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Newspaper Page Text
, . W i. jyBBPimnp
has a past nd every sinner has a
And it Is because that is Mrs.
Meder's text that she is so generally
loved. And it is because that is her
text that I expect great things of her
as head of the Public Welfare Bureau
which was created because of the
misery that existed in Chicago last
Yt Mrs. Meder is not alone sym
pathetic for that would render her
impractical. She is a splendid mix
ture of the scientific, the practical
and the sympathetic, which means
And the best proof of her success
in the social service field is that she
does not owe her appointment by
Mayor Harrison to the importunities
of the Catholics alone, but over one
thousand Jews sent letters to the
mayor; seventeen Jewish societies
endorsed her; Protestants of all
Protestant creeds added the weight
of their influence to nave her made
the head of this bureau and the day
after her appointment every man and
woman I met in the City Hall was as
nleased that Mrs. Meder was the su
perintendent of the Public Welfare 1
Bureau as though that honor had
come to themselves.
COUNCIL WILL NOW SOLVE THE
The city council is now about to
undertake the solution of the world
old problems of crime and prostitu
tion. And to do this they are going
to spend $11,000.
Yesterday reformers and alder
men discussed the matter for a long
They're going to clean up the city
by applying the new cure statistics.
They are also going to dissect the of
fenders and seek to find out why they
offend. It's nice to know those
Doc Evans, who doctors up the edi
torial page of the Trib, urged the ap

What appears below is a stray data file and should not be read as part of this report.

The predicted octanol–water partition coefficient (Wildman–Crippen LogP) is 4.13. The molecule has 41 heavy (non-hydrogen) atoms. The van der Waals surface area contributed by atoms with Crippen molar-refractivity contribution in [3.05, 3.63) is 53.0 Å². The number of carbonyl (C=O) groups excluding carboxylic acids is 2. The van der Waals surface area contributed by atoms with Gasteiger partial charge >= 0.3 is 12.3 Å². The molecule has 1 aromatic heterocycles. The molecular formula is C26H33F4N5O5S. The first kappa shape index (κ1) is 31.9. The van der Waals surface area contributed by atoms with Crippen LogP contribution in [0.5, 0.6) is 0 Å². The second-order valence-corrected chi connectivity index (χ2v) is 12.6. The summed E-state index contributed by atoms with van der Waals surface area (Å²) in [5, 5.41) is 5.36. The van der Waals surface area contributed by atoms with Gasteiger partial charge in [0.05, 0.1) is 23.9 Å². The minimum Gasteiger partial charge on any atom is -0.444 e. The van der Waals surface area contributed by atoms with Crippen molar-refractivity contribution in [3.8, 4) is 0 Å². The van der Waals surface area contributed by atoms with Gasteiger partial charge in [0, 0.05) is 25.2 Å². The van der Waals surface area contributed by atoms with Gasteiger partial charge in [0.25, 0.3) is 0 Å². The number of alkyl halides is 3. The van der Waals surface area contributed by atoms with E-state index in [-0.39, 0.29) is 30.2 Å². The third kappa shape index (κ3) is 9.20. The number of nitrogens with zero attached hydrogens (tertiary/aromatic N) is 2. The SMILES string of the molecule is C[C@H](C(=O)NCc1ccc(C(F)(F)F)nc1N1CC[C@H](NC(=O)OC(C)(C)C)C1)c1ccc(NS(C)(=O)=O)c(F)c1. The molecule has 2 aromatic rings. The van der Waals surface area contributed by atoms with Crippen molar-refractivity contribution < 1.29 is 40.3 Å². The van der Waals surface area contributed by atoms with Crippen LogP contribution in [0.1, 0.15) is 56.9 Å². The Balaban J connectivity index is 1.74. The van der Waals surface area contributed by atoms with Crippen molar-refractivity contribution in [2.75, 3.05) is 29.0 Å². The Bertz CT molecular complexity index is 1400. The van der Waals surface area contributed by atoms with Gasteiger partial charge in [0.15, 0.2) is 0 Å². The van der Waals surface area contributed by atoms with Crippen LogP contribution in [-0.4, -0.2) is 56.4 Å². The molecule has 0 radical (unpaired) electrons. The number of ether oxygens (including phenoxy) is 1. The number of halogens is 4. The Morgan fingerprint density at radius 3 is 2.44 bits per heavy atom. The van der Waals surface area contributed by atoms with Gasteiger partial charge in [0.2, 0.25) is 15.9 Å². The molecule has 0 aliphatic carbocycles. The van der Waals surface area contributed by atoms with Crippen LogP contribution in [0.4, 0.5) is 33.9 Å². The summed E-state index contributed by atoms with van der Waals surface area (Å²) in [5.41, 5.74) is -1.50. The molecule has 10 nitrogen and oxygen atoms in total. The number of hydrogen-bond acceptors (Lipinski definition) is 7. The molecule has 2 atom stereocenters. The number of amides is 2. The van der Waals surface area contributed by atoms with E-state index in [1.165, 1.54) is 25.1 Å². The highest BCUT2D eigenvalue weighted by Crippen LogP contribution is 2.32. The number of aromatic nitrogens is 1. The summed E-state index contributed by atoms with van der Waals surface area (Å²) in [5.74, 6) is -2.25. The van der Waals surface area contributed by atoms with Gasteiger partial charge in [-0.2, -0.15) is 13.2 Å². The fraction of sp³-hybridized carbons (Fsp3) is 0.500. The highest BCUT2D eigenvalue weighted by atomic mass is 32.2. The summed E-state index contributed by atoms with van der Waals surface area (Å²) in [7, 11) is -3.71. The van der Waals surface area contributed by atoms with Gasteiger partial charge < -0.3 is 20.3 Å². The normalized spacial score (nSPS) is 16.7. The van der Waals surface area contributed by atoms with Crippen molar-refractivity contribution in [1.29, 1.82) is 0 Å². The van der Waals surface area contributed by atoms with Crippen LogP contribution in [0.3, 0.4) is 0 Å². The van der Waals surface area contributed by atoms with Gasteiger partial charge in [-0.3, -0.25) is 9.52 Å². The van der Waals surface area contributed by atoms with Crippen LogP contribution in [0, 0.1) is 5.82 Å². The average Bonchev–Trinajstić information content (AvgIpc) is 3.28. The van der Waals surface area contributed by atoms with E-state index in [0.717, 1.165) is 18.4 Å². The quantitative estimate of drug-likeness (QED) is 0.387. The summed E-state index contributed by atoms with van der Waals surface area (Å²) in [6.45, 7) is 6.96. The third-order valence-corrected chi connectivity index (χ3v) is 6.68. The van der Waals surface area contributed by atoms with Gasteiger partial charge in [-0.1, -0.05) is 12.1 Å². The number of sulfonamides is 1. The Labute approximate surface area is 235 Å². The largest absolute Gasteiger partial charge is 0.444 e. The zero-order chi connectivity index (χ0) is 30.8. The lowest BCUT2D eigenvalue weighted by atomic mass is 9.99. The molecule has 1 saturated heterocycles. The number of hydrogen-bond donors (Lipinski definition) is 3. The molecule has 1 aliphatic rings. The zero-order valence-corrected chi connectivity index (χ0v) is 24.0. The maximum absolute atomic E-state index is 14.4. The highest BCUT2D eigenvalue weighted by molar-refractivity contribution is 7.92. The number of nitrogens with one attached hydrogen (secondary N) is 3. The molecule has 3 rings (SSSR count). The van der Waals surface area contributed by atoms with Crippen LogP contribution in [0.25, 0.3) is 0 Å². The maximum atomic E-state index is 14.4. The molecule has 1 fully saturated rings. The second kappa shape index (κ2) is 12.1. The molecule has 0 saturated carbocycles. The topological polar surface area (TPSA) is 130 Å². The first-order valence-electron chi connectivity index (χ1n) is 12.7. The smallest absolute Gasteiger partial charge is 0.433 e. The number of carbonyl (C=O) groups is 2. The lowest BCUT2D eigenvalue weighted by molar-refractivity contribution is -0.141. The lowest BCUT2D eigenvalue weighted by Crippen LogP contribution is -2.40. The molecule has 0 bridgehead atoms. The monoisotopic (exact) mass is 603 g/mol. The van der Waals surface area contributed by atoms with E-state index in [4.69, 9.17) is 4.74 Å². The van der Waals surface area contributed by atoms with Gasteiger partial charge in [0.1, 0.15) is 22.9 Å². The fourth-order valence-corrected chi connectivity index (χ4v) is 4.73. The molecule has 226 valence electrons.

pointment of a morals commission as
recommended by the old vice com
mission. Fe alc o thought the m'orala
squad should work under this com
mission. Chief Gleason opposed this idea.
So did Wm. M. Blake, head of the
Business Men's Morals Association.
Blake foresaw a morals commission
composed of Arthur Barrage Farwell
and his kind. Hence the kick.
SUFFRAGET RIPS PAINTINGS
OTHERS DOING DAMAGE
London, May 22. Supposedly in
retaliation for the re-arrest of Mrs.
Emmeline Pankhurst at the gates of
Buckingham Palace, a militant suf
fraget smashed Bellini's "St Peter"
and four other paintings by the same
artist in the Venetian room of the
National Gallery. The canvasses are
so badly mutilated that their restora
tion is a matter of doubt. The suf
fraget was arrested, but refused to
give her name.
Another militant smashed a picture
in the Royal Academy, and she, too,
was arrested. Both galleries were
immediately ordered closed to the
Mrs. Emmeline Pankhurst was ar
rested amidunparalleled confusion.
Scores of women besieged the taxi
cab in which she was held, trying to
rescue her. Forty other suffragets
were arrested, including Sylvia Pank
hurst, youngest daughter of Mrs.
The suffragets were attempting to
present a petition to King George at
Buckingham Palace. They weremet
by a squad of police, who clubbed the
women and in some instances tram
pled over them with their horses.
Many women were lying in the
streets too injured to arise when the
melee was over. King George wit
nessed the scene.
In the early days of American col
leges about one-half the graduates
adopted the ministry as a profession.
At the present time only about 5 per